In order for a sandbox game to be good, you need enough creators to match the consumption rate of the leechers to ensure that there's always something fresh to do.
'Creators' generally don't receive much credit for their work, which serves as a lack of motivation. Second Life (and others similar) provide an interesting way to reward creators - by allowing them to simply charge real money for copies of their work.
For most sandbox gamers, though, the idea of having to pay microtransactions just to play certain parts of a game, especially user content (which is usually at a lower standard than dev content), is straight retarded. So creators in sandbox games generally receive no recognition, useless amounts of recognition, or just get slaughtered in the full loot pvp cesspool like any other player.
Of course, there's a distinct advantage to full loot FFA sandboxes - the leechers become the content for other leechers! This is a great way for developers to solve the underlying content problem - after all, if you suck really badly at making a game system that has enough content creation tools and support for creators, why not just make everyone content themselves?
The bottom line is that most gamers here on MMORPG.com could not handle being a creator, and would not enjoy playing a sandbox where they can't gank everything in sight because it would be too slow-paced and boring to keep their attention.
What most people on MMORPG.com actually want is a game with freedom of choice, that also has some sort of direction (however loose it may be). This can be a 'themepark' or a 'sandbox', but not a real sandbox that relies on players to create content.
I perfer giant hybrids like SWG, Vanguard, and EVE are/were. Don't just throw me in the world and say go, but once I have got my feet wet and understand what is going on in the lore/world I REALLY don't need to be led from one quest hub to the next.
So... I guess my vote is for game worlds?
P.S. for all you poeple that think Sandbox = FFA PVP. SHUT UP! You can have a sandbox without FFA pvp and you can have a themepark with FFA pvp.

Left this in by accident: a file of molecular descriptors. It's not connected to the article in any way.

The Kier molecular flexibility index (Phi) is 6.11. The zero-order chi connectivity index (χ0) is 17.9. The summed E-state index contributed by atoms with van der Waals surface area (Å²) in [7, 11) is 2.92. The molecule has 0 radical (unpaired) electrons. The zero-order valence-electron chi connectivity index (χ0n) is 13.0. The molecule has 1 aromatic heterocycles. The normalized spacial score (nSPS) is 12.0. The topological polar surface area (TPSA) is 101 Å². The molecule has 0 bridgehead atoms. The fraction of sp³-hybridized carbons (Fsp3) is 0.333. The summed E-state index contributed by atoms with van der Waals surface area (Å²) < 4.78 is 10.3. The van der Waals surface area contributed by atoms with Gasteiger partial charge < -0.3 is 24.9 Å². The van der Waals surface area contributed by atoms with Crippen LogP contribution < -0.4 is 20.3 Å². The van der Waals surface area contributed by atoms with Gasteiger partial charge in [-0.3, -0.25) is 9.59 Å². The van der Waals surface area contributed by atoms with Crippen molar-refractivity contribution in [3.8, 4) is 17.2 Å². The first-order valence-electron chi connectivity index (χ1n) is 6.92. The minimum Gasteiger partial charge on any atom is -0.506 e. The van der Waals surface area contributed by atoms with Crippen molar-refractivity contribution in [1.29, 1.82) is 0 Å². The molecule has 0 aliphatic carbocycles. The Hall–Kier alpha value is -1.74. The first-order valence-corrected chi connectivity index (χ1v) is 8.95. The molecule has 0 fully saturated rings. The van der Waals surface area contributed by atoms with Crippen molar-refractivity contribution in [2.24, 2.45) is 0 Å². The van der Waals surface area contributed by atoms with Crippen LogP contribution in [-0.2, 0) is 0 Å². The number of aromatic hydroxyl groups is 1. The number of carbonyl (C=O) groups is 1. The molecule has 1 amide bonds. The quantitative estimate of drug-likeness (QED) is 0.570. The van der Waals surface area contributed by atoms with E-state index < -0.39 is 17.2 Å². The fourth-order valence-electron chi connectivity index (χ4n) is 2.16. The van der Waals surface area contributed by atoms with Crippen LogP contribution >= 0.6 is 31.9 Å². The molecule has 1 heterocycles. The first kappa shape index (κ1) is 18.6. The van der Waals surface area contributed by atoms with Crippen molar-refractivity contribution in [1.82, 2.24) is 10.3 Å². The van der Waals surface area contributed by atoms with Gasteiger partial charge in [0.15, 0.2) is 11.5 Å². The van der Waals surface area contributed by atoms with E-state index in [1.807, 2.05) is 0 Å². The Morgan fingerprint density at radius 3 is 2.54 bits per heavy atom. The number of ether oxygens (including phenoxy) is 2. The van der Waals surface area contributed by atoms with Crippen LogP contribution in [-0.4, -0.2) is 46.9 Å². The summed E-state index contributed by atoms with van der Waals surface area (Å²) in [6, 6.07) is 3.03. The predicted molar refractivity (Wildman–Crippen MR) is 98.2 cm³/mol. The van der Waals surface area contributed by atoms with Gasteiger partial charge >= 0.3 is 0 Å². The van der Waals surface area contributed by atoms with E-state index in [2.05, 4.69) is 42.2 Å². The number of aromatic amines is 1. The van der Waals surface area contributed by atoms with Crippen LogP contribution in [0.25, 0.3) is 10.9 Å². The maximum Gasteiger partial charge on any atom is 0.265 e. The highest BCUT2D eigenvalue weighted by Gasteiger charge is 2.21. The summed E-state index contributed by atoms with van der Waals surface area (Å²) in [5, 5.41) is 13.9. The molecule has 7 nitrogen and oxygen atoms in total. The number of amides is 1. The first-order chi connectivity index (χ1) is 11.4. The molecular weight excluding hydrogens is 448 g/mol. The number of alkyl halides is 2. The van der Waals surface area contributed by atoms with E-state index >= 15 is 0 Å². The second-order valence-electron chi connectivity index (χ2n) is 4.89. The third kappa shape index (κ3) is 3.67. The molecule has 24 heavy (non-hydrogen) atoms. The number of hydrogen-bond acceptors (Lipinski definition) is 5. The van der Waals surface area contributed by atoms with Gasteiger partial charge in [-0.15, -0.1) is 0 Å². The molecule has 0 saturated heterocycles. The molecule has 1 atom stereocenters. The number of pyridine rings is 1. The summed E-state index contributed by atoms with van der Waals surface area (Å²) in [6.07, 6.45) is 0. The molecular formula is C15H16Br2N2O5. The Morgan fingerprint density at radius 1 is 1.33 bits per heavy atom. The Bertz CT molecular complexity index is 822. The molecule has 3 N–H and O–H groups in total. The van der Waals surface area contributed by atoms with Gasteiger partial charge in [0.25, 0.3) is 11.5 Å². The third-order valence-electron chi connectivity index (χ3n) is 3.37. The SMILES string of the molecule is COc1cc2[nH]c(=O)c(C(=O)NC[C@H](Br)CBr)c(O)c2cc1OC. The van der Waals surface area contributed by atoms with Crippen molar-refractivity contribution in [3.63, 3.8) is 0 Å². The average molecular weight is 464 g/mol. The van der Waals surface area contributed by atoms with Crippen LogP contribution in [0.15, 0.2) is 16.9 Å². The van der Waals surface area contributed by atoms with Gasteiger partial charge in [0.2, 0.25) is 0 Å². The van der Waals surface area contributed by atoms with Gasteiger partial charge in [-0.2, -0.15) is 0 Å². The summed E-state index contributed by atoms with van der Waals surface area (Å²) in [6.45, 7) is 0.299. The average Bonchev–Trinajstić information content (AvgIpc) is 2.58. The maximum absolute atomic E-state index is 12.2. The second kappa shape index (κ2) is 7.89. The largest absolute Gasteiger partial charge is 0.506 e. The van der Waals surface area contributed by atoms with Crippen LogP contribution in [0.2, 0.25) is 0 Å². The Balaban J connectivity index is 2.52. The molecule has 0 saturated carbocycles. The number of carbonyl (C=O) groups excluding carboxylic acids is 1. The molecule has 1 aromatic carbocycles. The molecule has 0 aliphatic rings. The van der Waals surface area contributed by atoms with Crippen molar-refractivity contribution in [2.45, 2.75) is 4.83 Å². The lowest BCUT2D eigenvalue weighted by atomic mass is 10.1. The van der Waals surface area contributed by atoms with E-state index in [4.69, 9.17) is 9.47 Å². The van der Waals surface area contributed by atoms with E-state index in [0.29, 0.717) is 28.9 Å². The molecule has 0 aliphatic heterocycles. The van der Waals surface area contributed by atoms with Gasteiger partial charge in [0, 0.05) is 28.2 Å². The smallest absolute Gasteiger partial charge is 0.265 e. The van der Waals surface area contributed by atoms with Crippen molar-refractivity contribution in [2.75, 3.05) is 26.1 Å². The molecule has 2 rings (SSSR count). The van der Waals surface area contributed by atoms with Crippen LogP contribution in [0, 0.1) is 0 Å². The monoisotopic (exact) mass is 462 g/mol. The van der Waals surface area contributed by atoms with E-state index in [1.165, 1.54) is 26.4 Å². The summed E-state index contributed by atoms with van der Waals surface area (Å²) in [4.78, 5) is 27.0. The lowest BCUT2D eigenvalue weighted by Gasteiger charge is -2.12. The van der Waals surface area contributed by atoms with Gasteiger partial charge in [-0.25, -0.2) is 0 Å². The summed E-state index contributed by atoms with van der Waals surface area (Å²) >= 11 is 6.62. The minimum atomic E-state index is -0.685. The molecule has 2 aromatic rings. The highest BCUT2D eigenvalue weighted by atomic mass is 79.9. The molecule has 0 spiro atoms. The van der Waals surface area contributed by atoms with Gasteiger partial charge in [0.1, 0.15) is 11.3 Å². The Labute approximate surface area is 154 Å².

I will not play a game with a cash shop ever again. A dev job should be to make the game better not make me pay so it sucks less.
Fun and entertainment; yup, that's why we're all here. Duh.
The "world" type mmos that have induced me to sink my teeth in for years (not months or mere weeks) have all delivered and then some. Who the hell wants a second life, or job for that matter that doesn't even pay? Precious few. I have more "fun" in these types of games than I do any other, and that "fun" is much more dynamic in a world mmo.
I was drawn to this genre with the prospect of playing in the "WORLD" of the Warcraft IP. The idea of actually "being" and progressing one of those units from the RTS titles that I was very fond of was an incredible concept. I was blown away when I finally got my chance in 2004. Now here was a young genre that was going to be something different. A genre of video gaming that could deliver us to the next stage of gaming maturation. The possibilities were endless.
Then came the Battlegrounds. That's when it quickly became clear that the whole thing was such a fragile cocoon. For me, it seemed that just when the dream was being realized, it was being torn apart even faster. That cocoon of awe stagnated and fell to rot. Instead of metamorphosizing into something new and unique, here we are in almost 2013 with this genre devolving into a horrible and seemingly unguided messy collage of other more simple genres.
Shame is an understatement for what we have now, but I'm happy as hell you're having fun jumping (mmo) games like they're all a part of some ancient giant arcade room. I loved the arcades and all they had to offer, but mmos could and should have been something more grand.
"Mr. Rothstein, your people never will understand... the way it works out here. You're all just our guests. But you act like you're at home. Let me tell you something, partner. You ain't home. But that's where we're gonna send you if it harelips the governor." - Pat Webb
People have varying ideas about what "sandbox" in a game means....and I guess there are varying levels of "sandbox." Second Life, for example, is probably the most sandbox a game can get. Nearly everything in it is player created content with very few "rules" guiding it (outside of the TOS) and no tasks/goals/character development that is uniform across the entire "world." Any "games" in it are created by players and the rules and mechanics of the game are defined by the creators.
I love the idea of a "world" but after SWG I'm very picky about what I want in my world (I've said more than once that SWG spoiled other MMOs for me.